Submissions are open
for the next issue of qarrtsiluni, edited by Sherry Chandler and David Cazden (see bios below)
. They’re asking for submissions on the theme of animals in the city:
Squirrels, pigeons, cockroaches, bats, rats, hawks: these are a few of the animals that have adapted themselves to urban and suburban life. Skunks and raccoons have been seen walking city streets. Even bears raid city garbage cans in hard times. Song birds have adapted to the noise of the city by singing louder than their country kin. They make themselves heard over the semis and the sirens.
We are looking for poems, essays, stories, images, and multimedia works that deal with the city’s wildlife, both in harmony and in conflict with their human neighbors. But please don’t send us works explicitly about evil human predators. If humans inhabit your pieces, let it be in relationship to our cousins in the kingdom Animalia.
As always, please use our submissions form (via Submittable) and be sure to study the general guidelines there. Submissions close September 30, and the issue will begin to appear on the site after the Fragments issue is concluded in late October or early November.
David Cazden (website) has recent poetry in Fugue (2nd Place, Ron McFarland Poetry Award), Nimrod (Semi-finalist, Pablo Neruda award,) Passages North, Kestrel, William And Mary Review and Talking River Review. He is the former poetry editor of Miller’s Pond magazine, print edition. His second full length collection, The Lost Animals, is forthcoming from Sundress Publications. David received an Al Smith Fellowship for poetry from the Kentucky Arts Council in 2008.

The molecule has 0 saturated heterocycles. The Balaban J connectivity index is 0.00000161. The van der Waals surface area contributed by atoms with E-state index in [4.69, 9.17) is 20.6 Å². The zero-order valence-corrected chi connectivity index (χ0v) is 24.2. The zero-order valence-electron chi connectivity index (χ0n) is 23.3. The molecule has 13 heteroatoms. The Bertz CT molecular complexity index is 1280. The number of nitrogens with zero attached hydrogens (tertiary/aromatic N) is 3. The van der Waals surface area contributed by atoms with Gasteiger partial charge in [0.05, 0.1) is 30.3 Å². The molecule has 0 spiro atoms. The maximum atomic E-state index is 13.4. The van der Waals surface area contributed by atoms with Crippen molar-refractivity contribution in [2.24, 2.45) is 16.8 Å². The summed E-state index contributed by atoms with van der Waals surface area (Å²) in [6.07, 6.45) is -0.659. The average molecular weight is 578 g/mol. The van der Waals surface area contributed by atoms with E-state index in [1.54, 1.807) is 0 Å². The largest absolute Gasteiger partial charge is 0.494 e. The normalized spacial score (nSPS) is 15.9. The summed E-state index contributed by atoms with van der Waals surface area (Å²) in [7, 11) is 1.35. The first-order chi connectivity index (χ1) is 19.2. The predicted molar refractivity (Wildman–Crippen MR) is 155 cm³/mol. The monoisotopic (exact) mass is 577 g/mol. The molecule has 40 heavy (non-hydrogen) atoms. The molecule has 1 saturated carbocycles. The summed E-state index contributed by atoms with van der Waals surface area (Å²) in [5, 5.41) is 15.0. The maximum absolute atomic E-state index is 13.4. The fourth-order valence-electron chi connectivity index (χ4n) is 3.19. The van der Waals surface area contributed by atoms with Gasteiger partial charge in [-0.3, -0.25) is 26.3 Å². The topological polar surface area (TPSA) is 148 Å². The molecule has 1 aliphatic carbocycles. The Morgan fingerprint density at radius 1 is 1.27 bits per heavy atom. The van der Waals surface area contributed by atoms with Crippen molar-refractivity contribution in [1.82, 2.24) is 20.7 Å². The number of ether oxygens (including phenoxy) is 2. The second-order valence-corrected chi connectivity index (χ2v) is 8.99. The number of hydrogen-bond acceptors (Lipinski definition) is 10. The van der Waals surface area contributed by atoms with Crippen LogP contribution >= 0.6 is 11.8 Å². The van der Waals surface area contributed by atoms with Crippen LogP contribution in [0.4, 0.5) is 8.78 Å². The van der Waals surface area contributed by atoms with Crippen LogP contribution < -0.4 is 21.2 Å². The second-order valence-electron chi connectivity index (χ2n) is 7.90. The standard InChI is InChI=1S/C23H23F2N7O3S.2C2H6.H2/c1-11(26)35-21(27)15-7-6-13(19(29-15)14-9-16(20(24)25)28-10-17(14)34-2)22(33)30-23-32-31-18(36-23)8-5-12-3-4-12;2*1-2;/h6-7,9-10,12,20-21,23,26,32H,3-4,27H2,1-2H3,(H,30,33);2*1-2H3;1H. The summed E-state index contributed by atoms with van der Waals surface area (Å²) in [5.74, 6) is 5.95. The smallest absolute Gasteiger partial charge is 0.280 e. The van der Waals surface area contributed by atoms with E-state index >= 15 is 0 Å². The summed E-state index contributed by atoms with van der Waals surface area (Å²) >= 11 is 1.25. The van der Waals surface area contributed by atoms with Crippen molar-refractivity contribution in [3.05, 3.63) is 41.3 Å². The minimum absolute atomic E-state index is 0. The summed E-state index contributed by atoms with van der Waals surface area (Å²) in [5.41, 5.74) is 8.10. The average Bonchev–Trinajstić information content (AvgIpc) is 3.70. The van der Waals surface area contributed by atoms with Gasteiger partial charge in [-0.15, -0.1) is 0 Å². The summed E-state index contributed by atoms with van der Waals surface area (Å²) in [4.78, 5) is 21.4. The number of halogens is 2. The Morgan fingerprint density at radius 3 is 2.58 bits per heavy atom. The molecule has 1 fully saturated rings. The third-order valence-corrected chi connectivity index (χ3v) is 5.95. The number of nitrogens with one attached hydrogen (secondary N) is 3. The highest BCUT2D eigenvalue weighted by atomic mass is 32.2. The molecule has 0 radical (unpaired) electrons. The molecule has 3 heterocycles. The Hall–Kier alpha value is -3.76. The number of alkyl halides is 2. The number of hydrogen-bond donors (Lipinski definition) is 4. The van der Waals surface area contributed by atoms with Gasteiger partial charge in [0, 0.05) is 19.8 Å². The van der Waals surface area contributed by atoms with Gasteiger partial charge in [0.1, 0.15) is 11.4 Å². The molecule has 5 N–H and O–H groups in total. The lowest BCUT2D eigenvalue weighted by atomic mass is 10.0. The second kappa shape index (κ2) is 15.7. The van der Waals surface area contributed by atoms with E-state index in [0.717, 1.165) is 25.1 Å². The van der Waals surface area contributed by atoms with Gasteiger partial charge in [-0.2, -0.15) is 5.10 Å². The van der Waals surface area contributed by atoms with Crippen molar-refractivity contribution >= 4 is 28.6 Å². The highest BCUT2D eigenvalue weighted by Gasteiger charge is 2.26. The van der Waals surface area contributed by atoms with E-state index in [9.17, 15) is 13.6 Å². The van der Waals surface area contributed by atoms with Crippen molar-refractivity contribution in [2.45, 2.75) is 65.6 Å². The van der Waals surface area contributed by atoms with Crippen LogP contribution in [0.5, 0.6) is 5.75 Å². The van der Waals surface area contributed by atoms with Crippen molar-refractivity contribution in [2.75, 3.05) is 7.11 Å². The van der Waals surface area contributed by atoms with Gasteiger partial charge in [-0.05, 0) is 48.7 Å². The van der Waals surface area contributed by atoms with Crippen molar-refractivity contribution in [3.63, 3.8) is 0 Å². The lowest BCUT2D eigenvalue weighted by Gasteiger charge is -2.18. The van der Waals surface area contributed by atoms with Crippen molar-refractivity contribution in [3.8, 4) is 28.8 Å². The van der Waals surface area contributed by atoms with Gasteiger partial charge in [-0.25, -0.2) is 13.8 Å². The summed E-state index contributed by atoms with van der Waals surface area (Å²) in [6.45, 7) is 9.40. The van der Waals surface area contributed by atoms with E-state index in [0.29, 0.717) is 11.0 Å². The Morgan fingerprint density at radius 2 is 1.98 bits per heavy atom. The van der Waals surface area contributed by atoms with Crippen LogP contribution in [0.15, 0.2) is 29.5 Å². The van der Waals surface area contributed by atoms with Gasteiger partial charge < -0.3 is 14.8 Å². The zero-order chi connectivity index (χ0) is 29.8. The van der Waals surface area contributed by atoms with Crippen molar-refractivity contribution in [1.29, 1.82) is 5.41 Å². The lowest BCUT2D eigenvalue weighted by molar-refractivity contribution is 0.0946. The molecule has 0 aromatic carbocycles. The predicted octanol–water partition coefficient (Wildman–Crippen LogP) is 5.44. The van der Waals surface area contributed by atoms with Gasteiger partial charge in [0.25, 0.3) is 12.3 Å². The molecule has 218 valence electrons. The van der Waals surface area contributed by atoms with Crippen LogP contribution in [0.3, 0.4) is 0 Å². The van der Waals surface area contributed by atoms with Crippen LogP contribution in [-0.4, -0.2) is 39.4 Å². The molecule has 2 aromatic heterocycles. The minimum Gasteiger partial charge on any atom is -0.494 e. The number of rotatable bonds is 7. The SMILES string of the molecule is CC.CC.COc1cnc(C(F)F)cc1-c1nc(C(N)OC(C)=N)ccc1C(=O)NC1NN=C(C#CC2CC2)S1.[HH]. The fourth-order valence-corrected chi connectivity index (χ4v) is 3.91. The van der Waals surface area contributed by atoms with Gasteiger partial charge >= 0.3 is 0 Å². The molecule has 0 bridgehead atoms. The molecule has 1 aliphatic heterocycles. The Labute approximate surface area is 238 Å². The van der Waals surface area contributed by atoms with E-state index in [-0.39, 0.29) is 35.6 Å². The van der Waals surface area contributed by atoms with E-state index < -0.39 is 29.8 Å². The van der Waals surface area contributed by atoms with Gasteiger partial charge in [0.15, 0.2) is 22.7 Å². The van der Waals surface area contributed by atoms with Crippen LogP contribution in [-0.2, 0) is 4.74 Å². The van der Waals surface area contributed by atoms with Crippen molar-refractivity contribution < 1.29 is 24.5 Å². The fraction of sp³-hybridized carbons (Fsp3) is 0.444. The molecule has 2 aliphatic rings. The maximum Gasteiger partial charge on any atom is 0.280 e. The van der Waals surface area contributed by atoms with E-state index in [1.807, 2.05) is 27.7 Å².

Sherry Chandler (website) lives and writes poetry on 60 unkempt acres on the edge of the well-groomed Bluegrass plateau of Kentucky, the territory of horse farms and antebellum mansions. As @BluegrassPoet, she posts micropoetry based on close observation of the wildlife that share this space with her. She is the author of Weaving a New Eden, a history of her native state told in a tapestry of women’s voices, and is currently circulating her second collection, a book of nature lyrics and love poems called The Hearth and the Woodcarver. Her work has twice been nominated for a Pushcart Prize (once by qarrtsiluni), and she has had awards from the Kentucky Arts Council and the Kentucky Foundation for Women. She lives with her husband, T. R. Williams, a woodcarver. She has twin sons.
Thanks for this, Paul. kjm